|Bijection. There is exactly one arrow to every element in the codomain B (from an element of the domain A).|
In mathematics, a bijective function or bijection is a function f : A → B that is both an injection and a surjection. This is equivalent to the following statement: for every element b in the codomain B, there is exactly one element a in the domain A such that f(a)=b. Another name for bijection is 1-1 correspondence (read "one-to-one correspondence).
The term bijection and the related terms surjection and injection were introduced by Nicholas Bourbaki. In the 1930s, he and a group of other mathematicians published a series of books on modern advanced mathematics.
|Not a bijection. (It is not a surjection. It is not an injection.)|
Basic properties[change | change source]
- is a bijective function if , there is a unique such that
where the element is called the image of the element , and the element the pre-image of the element .
The formal definition can also be interpreted in two ways:
- Every element of the codomain B is the image of exactly one element in the domain A.
- Every element of the codomain B has exactly one pre-image in the domain A.
Note: Surjection means minimum one pre-image. Injection means maximum one pre-image. So bijection means exactly one pre-image.
Cardinality[change | change source]
By definition, two sets A and B have the same cardinality if there is a bijection between the sets. So #A=#B means there is a bijection from A to B.
Bijections and inverse functions[change | change source]
Bijections and inverse functions are related to each other, in that a bijection is invertible, can be turned into its inverse function by reversing the arrows.
Formally: Let f : A → B be a bijection. The inverse function g : B → A is defined by if f(a)=b, then g(b)=a. (See also Inverse function.)
- The inverse function of the inverse function is the original function.
- A function has an inverse function if and only if it is a bijection.
Note: The notation for the inverse function of f is confusing. Namely,
Examples[change | change source]
Elementary functions[change | change source]
Let f(x):ℝ→ℝ be a real-valued function y=f(x) of a real-valued argument x. (This means both the input and output are numbers.)
- Graphic meaning: The function f is a bijection if every horizontal line intersects the graph of f in exactly one point.
- Algebraic meaning: The function f is a bijection if for every real number yo we can find at least one real number xo such that yo=f(xo) and if f(xo)=f(x1) means xo=x1 .
Proving that a function is a bijection means proving that it is both a surjection and an injection. So formal proofs are rarely easy. Below we discuss and do not prove. (See surjection and injection.)
- Discussion: Every horizontal line intersects a slanted line in exactly one point (see surjection and injection for proofs). Image 1.
Example: The polynomial function of third degree: f(x)=x3 is a bijection. Image 2 and image 5 thin yellow curve. Its inverse is the cube root function f(x)= ∛x and it is also a bijection f(x):ℝ→ℝ. Image 5: thick green curve.
Example: The quadratic function f(x) = x2 is not a bijection (from ℝ→ℝ). Image 3. It is not a surjection. It is not an injection. However, we can restrict both its domain and codomain to the set of non-negative numbers (0,+∞) to get an (invertible) bijection (see examples below).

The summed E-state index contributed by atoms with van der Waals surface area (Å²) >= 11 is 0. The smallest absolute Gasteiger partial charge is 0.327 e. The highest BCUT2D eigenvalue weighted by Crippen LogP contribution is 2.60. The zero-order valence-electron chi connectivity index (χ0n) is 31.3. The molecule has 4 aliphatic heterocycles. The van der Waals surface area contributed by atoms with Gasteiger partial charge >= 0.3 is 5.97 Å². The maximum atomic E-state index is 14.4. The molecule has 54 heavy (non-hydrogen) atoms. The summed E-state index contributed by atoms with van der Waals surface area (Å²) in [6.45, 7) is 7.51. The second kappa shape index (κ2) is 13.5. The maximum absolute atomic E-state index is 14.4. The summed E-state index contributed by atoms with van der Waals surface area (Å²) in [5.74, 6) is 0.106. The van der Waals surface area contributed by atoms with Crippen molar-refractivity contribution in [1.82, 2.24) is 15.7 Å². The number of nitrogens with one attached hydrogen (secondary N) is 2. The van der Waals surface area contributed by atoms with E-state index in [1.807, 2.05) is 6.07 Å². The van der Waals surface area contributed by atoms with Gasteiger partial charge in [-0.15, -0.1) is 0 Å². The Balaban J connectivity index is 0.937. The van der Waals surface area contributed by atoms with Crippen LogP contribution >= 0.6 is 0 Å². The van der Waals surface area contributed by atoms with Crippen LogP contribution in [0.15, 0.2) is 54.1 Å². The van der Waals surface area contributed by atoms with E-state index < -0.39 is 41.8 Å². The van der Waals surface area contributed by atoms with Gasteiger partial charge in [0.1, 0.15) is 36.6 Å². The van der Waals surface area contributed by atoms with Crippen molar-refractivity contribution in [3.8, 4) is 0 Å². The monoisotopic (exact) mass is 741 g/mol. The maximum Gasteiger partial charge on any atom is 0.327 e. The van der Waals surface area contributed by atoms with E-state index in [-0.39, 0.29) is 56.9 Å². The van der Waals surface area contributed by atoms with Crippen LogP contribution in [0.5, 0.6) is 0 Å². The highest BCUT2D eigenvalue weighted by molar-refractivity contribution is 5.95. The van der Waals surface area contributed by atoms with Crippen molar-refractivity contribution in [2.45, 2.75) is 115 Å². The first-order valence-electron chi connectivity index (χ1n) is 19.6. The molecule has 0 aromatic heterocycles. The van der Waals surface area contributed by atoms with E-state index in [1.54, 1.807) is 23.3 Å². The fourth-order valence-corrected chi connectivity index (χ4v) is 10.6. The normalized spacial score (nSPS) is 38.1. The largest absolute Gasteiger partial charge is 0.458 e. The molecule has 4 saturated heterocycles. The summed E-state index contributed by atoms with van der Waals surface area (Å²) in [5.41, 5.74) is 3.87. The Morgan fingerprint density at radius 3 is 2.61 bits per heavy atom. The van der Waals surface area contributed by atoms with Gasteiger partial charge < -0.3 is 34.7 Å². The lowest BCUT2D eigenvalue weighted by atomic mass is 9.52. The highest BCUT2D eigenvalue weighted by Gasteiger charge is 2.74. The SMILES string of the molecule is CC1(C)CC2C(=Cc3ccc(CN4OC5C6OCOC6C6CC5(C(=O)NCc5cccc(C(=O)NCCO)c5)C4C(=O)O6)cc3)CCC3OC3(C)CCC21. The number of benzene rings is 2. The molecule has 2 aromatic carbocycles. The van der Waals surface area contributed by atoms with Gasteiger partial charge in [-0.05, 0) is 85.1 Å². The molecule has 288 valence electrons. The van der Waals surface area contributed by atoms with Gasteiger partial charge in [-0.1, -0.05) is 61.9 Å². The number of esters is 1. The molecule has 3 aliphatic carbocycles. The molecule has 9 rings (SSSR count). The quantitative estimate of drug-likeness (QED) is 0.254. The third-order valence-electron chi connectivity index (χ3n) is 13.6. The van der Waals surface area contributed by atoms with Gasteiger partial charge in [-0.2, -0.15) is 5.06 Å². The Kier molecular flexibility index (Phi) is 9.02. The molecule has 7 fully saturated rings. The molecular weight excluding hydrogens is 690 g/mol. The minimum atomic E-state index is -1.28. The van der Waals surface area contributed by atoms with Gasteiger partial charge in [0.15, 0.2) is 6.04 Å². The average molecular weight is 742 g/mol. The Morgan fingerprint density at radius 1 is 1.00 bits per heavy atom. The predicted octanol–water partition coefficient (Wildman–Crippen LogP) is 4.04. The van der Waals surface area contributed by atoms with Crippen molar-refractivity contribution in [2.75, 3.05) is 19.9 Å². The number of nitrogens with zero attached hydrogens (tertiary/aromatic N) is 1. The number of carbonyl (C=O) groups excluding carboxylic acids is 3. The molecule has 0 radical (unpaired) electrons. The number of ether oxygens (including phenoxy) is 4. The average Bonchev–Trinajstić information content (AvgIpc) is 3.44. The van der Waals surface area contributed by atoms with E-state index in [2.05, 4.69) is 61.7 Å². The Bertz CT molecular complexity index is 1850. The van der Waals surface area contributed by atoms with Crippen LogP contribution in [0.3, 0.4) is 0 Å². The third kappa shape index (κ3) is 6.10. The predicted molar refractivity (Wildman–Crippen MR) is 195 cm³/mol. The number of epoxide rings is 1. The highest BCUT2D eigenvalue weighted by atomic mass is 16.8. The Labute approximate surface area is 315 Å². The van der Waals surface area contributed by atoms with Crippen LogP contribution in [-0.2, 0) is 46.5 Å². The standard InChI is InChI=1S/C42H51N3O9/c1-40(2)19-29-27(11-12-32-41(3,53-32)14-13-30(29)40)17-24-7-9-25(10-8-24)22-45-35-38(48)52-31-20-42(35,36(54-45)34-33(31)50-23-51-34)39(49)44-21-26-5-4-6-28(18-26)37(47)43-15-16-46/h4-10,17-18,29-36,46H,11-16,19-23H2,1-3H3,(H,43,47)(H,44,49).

Note: This last example shows this. To determine whether a function is a bijection we need to know three things:
- the domain
- the function machine
- the codomain
Example: Suppose our function machine is f(x)=x².
- This machine and domain=ℝ and codomain=ℝ is not a surjection and not an injection. However,
- this same machine and domain=[0,+∞) and codomain=[0,+∞) is both a surjection and an injection and thus a bijection.
Bijections and their inverses[change | change source]
Let f(x):A→B where A and B are subsets of ℝ.
- Suppose f is not a bijection. For any x where the derivative of f exists and is not zero, there is a neighborhood of x where we can restrict the domain and codomain of f to be a bisection.:281
- The graphs of inverse functions are symmetric with respect to the line y=x. (See also Inverse function.)
Example: The quadratic function defined on the restricted domain and codomain [0,+∞)
- defined by
is a bijection. Image 6: thin yellow curve.
Example: The square root function defined on the restricted domain and codomain [0,+∞)
- defined by
is the bijection defined as the inverse function of the quadratic function: x2. Image 6: thick green curve.
Example: The exponential function defined on the domain ℝ and the restricted codomain (0,+∞)
- defined by
is a bijection. Image 4: thin yellow curve (a=10).
Example: The logarithmic function base a defined on the restricted domain (0,+∞) and the codomain ℝ
- defined by
is the bijection defined as the inverse function of the exponential function: ax. Image 4: thick green curve (a=10).
Related pages[change | change source]
References[change | change source]
- "The Definitive Glossary of Higher Mathematical Jargon". Math Vault. 2019-08-01. Retrieved 2020-09-08.
- Weisstein, Eric W. "Bijective". mathworld.wolfram.com. Retrieved 2020-09-08.
- C.Clapham, J.Nicholson (2009). "Oxford Concise Dictionary of Mathematics, Bijection" (PDF). addison-Wesley. p. 88. Retrieved 2014-02-01.CS1 maint: uses authors parameter (link)
- Miller, Jeff (2010). "Earliest Uses of Some of the Words of Mathematics". Tripod. Retrieved 2014-02-01.
- Tanton, James (2005). Encyclopedia of Mathematics, Cardinality. Facts on File, New York. ISBN 0-8160-5124-0. (in English)
- "Inverse of Bijection is Bijection". Retrieved 2014-02-01.
- "Injection iff Left Inverse". Retrieved 2014-02-01.
- "Surjection iff Right Inverse". Retrieved 2014-02-01.
- "Bijection iff Left and Right Inverse". Retrieved 2014-02-01.